Later this week, the Arkansas Public Service Commission (PSC) will be abuzz with testimony from heavy hitters in the state’s electric utility industry.
From Wednesday through Friday, witnesses, panelists and lawyers will answer questions and cross-examinations from PSC regulators and each other in hearings that will guide Entergy Arkansas’ exit from its system agreement with its parent company to a potential new relationship with regional transmission operator, Midwest Independent System Operator (MISO), by 2013.
The hearings will focus on this new proposed alignment, which will have major ramifications on the reliability of your electricity and the cost of transmission to get it to you.
While Entergy and MISO officials will be on the hot seat with their perspectives, observers will also see and hear from representatives from other energy companies, industrial users, municipalities, PSC staff, and the Attorney General’s office.
Of course, witnesses from Little Rock-based Southwest Power Pool (SPP) will also be in attendance and have plenty of testimony to share and questions to raise regarding the Entergy-MISO deal.
A LITTLE HISTORY
Entergy filed notice in 2005 that it wanted out of its parent company contract after a federal regulatory ruling skewed multi-state costs onto Entergy Arkansas ratepayers’ bills. The 8-year exit path has seen Entergy Arkansas back off from an effort to reshape a system agreement with Entergy Corp. and it has resulted in Entergy’s present effort to join Carmel, Ind.-based MISO over the objections of Arkansas-based grid operator SPP.
Entergy Arkansas claims that the savings by joining MISO will be more significant for the next decade than entering SPP’s system, a premise to which SPP raises objections. Entergy also claims that MISO’s mature Day 2 market — a system that manages the flow and cost of electricity a day ahead of schedule — makes more sense financially and logistically.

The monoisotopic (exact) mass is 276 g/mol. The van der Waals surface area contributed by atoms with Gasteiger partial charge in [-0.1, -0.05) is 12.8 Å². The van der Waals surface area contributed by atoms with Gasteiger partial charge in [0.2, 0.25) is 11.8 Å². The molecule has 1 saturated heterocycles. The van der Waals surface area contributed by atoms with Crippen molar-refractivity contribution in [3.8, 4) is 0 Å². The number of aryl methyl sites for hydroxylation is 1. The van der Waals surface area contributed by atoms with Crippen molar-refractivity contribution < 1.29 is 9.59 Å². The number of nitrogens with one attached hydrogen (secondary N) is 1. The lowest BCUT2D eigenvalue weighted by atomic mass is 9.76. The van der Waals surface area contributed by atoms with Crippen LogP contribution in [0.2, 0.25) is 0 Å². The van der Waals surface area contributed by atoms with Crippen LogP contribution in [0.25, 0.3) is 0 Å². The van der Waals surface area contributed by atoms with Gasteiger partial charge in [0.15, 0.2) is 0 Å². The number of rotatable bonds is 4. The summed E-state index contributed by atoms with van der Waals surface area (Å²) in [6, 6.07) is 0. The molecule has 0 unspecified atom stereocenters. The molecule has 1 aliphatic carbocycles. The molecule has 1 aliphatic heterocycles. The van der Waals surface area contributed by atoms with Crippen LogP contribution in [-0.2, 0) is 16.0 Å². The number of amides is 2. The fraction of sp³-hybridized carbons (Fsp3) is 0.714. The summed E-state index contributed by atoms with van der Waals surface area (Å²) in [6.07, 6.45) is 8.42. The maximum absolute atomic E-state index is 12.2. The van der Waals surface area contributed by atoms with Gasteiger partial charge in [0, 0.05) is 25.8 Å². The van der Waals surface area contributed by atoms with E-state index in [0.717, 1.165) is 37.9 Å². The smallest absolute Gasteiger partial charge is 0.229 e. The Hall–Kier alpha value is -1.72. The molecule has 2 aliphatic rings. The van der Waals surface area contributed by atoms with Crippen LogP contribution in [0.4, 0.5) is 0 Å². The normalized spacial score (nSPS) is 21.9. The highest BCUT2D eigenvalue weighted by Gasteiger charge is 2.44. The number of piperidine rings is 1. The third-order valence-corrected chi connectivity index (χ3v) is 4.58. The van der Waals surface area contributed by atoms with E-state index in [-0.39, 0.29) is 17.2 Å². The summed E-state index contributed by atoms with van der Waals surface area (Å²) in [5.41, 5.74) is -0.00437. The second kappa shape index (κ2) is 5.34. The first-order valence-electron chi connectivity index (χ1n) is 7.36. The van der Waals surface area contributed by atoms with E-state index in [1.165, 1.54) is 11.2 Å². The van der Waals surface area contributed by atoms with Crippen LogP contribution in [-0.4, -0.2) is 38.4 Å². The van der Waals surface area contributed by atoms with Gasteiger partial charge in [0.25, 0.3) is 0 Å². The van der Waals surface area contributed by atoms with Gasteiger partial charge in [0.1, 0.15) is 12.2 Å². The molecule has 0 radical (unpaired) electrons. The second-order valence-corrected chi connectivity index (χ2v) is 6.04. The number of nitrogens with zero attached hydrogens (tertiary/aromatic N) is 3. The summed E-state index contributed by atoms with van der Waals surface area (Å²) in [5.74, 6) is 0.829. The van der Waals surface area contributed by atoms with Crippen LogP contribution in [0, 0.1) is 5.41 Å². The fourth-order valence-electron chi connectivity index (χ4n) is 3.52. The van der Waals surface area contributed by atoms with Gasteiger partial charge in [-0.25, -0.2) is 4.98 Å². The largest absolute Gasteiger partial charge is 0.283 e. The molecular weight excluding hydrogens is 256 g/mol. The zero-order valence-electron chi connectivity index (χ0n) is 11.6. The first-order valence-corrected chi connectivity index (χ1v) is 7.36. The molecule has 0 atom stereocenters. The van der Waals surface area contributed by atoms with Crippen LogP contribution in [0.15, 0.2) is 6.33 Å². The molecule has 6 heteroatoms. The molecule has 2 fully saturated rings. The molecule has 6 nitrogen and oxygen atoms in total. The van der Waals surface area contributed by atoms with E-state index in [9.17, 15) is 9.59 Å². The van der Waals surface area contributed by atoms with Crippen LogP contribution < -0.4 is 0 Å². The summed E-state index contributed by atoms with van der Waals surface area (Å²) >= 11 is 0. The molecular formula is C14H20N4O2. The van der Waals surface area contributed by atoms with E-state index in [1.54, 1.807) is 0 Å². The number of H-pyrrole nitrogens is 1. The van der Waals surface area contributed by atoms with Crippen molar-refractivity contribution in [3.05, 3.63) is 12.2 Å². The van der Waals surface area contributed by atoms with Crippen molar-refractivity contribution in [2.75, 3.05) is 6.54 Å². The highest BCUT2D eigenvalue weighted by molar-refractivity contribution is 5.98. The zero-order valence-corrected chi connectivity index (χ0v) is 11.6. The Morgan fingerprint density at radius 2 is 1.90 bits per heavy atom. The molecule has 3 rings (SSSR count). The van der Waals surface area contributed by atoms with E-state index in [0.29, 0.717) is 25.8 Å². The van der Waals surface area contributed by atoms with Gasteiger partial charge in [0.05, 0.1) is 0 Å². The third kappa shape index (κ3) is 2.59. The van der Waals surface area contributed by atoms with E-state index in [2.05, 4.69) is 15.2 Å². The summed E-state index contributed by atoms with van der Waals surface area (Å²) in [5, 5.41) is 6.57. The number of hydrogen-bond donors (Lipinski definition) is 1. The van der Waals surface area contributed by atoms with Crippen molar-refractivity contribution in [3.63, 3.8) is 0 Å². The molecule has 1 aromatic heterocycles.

Through the years, the Arkansas PSC has studied Entergy’s exit options and how any moves may affect the ratepayers of the state’s largest electric utility. The docket has led to controversial filings and testimony as well as public grillings that have shaped the direction of Entergy’s efforts to conduct its future business.
WHAT TO WATCH FOR
The PSC carries great weight, but is limited in its actions concerning whatever arrangement Entergy Arkansas may pursue, which currently is a partnership with MISO’s regional grid operations.
The utility regulator can highlight problematic areas where Entergy would have difficulty passing along "prudent" or "reasonable" costs to ratepayers when less expensive options may be presented.
The PSC could also raise areas of concern that could limit Entergy’s options, such as in April 2010 when it suggested the possibility of Entergy Arkansas reworking its system agreement with its parent company was not a viable option. Entergy Arkansas officials gave a written and verbal commitment to eliminate the option from its choices as a result of the PSC pressure.
This next week, expect a solid case to be presented for Entergy Arkansas and MISO to join forces. Opponents of Entergy’s move will raise tough questions about the Entergy-MISO partnership.
There was a preview of the line of questioning in a technical conference held at the commission’s Little Rock headquarters two weeks ago. At that conference, PSC Chairwoman Colette Honorable told Entergy and MISO officials that she and her fellow commissioners were "focused with laser vision" on the Entergy-MISO deal, especially since Entergy Arkansas will be the first Entergy subsidiary to depart from the parent company’s system agreement.
This week’s PSC hearings will be much more formal in its procedures and it may be one of the last forums for dramatic persuasion to occur that might alter Entergy Arkansas’ expressed move. When the hearings are complete, commissioners will pour over the reams of filings and testimonies from the docket and issue an important "opinion," which will serve as "guidance" for all parties in the case.
Ultimately, the PSC will evaluate a "change of control" order, a formality that will occur sometime before December 2013 when Entergy Arkansas transitions to its new transmission home — wherever that may be.